I have my "travel clothes". My pre-packed bags ready to grab and go. I know exactly how much metal I can wear through the detector. I can take my shoes off, doff my coat, and whip my laptop out of my bag faster than most people can pick up one of those gray bins. It's like ballet.

Walking through that space with my headphones in, I am basically the embodiment of every ad in Wired or Fast Company. "Living the dream", flying from SFO to JFK on a hot new airline with a Timbuk2 bag full of the latest in digital music technology so I can go talk to people at MTV.

It's ridiculous and marvelous. I wonder how I got here, living in this entirely designed experience?

I flew Virgin America today. They leave out of SFO's International terminal, which is a beautiful place. Almost a totally different airport - marble floors, clean walls, lots of light and space. Not too crowded. Beautiful minerals exhibit outside security.

I took a gypsy cab into the city. Must be the medication I'm on - I would never normally do that and only wondered if I'd end up dead in a ditch once!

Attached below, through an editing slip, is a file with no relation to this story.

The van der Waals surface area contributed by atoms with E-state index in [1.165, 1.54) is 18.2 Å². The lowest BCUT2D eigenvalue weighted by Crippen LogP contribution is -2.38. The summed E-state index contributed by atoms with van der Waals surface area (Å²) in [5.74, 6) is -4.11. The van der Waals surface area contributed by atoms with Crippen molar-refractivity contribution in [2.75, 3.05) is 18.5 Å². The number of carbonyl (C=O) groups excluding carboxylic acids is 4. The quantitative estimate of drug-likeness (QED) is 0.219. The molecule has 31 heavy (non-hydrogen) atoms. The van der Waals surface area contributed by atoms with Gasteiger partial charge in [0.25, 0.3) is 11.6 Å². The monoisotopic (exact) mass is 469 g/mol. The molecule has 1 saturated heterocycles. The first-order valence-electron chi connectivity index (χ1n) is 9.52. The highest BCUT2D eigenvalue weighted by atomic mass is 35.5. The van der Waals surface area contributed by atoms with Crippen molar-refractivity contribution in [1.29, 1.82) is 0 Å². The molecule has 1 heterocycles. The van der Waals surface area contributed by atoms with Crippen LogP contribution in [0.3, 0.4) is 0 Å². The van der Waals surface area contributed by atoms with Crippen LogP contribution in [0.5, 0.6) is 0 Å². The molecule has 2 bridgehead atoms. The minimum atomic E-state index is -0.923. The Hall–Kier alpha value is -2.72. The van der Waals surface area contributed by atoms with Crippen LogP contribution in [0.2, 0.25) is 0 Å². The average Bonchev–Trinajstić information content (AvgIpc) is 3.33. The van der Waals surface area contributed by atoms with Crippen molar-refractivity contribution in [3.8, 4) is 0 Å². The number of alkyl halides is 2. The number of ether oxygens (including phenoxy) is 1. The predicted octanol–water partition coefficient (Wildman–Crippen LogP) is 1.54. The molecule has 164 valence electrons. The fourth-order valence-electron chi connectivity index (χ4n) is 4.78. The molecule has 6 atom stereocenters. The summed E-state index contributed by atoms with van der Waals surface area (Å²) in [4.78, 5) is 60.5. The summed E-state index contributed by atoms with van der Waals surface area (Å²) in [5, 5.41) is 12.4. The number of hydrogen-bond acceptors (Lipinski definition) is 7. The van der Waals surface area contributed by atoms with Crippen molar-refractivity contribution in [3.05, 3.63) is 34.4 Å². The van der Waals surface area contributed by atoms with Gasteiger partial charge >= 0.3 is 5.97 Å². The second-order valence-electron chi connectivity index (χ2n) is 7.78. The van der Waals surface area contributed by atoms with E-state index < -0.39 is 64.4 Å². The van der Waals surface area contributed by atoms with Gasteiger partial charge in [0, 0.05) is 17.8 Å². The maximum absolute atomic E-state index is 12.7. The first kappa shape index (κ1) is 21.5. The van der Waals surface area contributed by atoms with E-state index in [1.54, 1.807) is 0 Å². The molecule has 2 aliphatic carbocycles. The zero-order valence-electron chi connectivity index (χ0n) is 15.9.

So I'm at the W. Another heavily "designed" experience. Dark hallways. Mood lighting. Downtempo music. Modern room furniture.

Like Target, these experiences constitute a layer of design pasted over what is essentially a "budget" experience. Take away Virgin's fancy lighting and techno music and you have, well, JetBlue. Or Southwest.

Visiting the "W", one starts to think it's so damn dark because it hides the stains on the carpet and the poorly-finished room corners and bathroom fixtures. Turn up the lights, turn off the looping downtempo CD playing when you enter the room and you're basically in a Marriott Business Jail with "modern" furniture instead of traditional American Hotel Awful. And in Times Square, that "budget" experience is still north of $600.